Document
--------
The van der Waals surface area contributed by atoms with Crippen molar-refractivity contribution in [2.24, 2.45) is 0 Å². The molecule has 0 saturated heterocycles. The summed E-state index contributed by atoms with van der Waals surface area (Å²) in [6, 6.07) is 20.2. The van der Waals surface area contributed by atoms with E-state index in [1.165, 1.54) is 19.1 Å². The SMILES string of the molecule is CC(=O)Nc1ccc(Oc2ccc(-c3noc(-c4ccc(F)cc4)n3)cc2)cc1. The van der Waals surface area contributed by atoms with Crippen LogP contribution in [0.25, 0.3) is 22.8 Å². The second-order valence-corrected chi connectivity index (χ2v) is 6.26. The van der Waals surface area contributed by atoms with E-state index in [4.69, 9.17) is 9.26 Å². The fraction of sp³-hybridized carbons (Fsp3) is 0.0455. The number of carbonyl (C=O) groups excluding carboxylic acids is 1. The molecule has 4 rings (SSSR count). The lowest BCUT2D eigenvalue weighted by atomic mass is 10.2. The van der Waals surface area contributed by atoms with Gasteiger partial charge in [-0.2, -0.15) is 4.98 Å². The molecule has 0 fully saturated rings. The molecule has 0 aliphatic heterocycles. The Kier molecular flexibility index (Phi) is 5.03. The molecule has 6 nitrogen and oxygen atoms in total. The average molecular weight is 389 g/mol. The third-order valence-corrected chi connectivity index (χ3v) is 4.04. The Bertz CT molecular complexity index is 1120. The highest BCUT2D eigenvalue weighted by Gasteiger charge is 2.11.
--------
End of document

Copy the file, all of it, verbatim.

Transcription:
The van der Waals surface area contributed by atoms with Crippen molar-refractivity contribution in [2.24, 2.45) is 0 Å². The molecule has 0 saturated heterocycles. The summed E-state index contributed by atoms with van der Waals surface area (Å²) in [6, 6.07) is 20.2. The van der Waals surface area contributed by atoms with E-state index in [1.165, 1.54) is 19.1 Å². The SMILES string of the molecule is CC(=O)Nc1ccc(Oc2ccc(-c3noc(-c4ccc(F)cc4)n3)cc2)cc1. The van der Waals surface area contributed by atoms with Crippen LogP contribution in [0.25, 0.3) is 22.8 Å². The second-order valence-corrected chi connectivity index (χ2v) is 6.26. The van der Waals surface area contributed by atoms with E-state index in [4.69, 9.17) is 9.26 Å². The fraction of sp³-hybridized carbons (Fsp3) is 0.0455. The number of carbonyl (C=O) groups excluding carboxylic acids is 1. The molecule has 4 rings (SSSR count). The lowest BCUT2D eigenvalue weighted by atomic mass is 10.2. The van der Waals surface area contributed by atoms with Gasteiger partial charge in [-0.2, -0.15) is 4.98 Å². The molecule has 0 fully saturated rings. The molecule has 0 aliphatic heterocycles. The Kier molecular flexibility index (Phi) is 5.03. The molecule has 6 nitrogen and oxygen atoms in total. The average molecular weight is 389 g/mol. The third-order valence-corrected chi connectivity index (χ3v) is 4.04. The Bertz CT molecular complexity index is 1120. The highest BCUT2D eigenvalue weighted by Gasteiger charge is 2.11.